and we take the continuous fourier transform to find it's the frequency content. What we get is two impulses in the frequency domain at the frequency of the sine wave.

This is ONLY true if we have an infinite signal. In reality we never have an infinite sine wave, but rather a signal that exists only for time T. We can represent this by multiplying the infinite sine wave by a window function, w(t), that exists only for time T.

This gives us the following signal of multiplying the two signals
x(t)w(t):

This multiplication of x(t) and w(t) as time signals will have produced
a new frequency response which can be worked out by convolving the frequency
responses of x(t) and w(t). ( Remember that multiplication in the time
domain is convolution in the frequency domain, and vice versa.)

The frequency response of the window function is :

And so the frequency domain convolution gives us:

This picture shows the frequency response of the finite sine wave.

This is only an approximation to the ideal frequency response. The only way to improve the resolution is to increase the data length, the length of the window function. So far we have only dealt with continuous time, we want to know what to do with discrete signals. First thing that needs done is to sample them. This is equivalent to multiplying the time signal by a series of impulses c(t) e.g.:

which has the frequency response of:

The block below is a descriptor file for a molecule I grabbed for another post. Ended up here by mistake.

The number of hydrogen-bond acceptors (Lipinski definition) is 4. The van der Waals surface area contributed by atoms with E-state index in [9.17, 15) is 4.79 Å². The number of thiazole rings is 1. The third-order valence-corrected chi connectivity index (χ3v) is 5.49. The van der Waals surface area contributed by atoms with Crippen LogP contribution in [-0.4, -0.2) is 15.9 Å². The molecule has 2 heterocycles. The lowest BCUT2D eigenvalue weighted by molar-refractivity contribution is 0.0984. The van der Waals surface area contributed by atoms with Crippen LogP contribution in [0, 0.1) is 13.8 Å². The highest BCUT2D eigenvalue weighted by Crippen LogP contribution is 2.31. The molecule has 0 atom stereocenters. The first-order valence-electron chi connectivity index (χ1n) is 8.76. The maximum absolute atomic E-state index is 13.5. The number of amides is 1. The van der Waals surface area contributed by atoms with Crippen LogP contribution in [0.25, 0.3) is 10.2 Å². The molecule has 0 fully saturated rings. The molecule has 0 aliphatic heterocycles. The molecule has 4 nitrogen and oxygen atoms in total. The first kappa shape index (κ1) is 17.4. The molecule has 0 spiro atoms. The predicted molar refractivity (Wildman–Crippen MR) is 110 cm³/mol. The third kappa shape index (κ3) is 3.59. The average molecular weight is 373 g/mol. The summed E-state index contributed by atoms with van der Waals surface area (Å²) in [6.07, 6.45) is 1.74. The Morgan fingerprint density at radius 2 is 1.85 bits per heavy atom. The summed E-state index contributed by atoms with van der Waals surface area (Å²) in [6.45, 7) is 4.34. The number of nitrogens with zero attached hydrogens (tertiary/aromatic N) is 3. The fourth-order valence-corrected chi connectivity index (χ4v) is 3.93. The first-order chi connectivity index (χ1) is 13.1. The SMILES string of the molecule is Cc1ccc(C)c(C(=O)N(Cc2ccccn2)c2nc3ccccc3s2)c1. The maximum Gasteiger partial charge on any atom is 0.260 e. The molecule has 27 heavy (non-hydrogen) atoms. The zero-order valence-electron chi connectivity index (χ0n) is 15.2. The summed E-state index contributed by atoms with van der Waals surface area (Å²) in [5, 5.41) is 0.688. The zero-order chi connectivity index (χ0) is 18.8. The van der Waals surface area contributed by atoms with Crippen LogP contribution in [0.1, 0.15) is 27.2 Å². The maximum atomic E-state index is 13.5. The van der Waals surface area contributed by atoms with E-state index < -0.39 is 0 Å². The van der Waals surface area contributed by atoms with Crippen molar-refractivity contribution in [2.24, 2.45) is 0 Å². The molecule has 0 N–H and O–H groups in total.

which is the frequency response of the series of impulses

Sampling our finite sine wave gives us the signal x(t)*w(t)*c(t) which has the frequency response X(w)*W(w)*C(w).

Sampled sine wave

Frequency response of the sine wave

If you look at the frequency response of the sampled signal, you will
see that it is periodic at the sampling frequency.
There is still one problem left to deal with. The frequency responce is
still continuous even though the original time signal was discrete. We
need a discrete frequency responce to be of any use in a computer, so we
simply multiply it in the frequency domain by a
*sequence
of impulses,*and there we go,
the frequency responce of our sample time signal.......or is it ?

That last step where we multiplied in the frequency domain, requires us to convolve the discrete time sequence with the sequence of impulses in the time domain. What does this do to our sampled discrete sequence ?

What happens is that the sampled sequence becomes periodic the length of the sampled sequence eg If the input signal is

Then the discrete sampled sequence for the DFT is

This picture shows the input signal as the DFT sees it.

This is a VERY important point. When interpreting the frequency domain results you have to remember that they are ONLY truly mathematically correct for the periodic input signal.

If we take our samples in frequency as representing our continuous wave
then the ASSUMPTION is that the input signal is *zero* from MINUS
INFINITY to -T/2, then the signal to T/2, then from T/2 to INFINITY is
*zero*,
and doesn't exist for all time.

On to *Mathematics of the DFT* or back
to *DFT Contents*

or back to *Main Contents*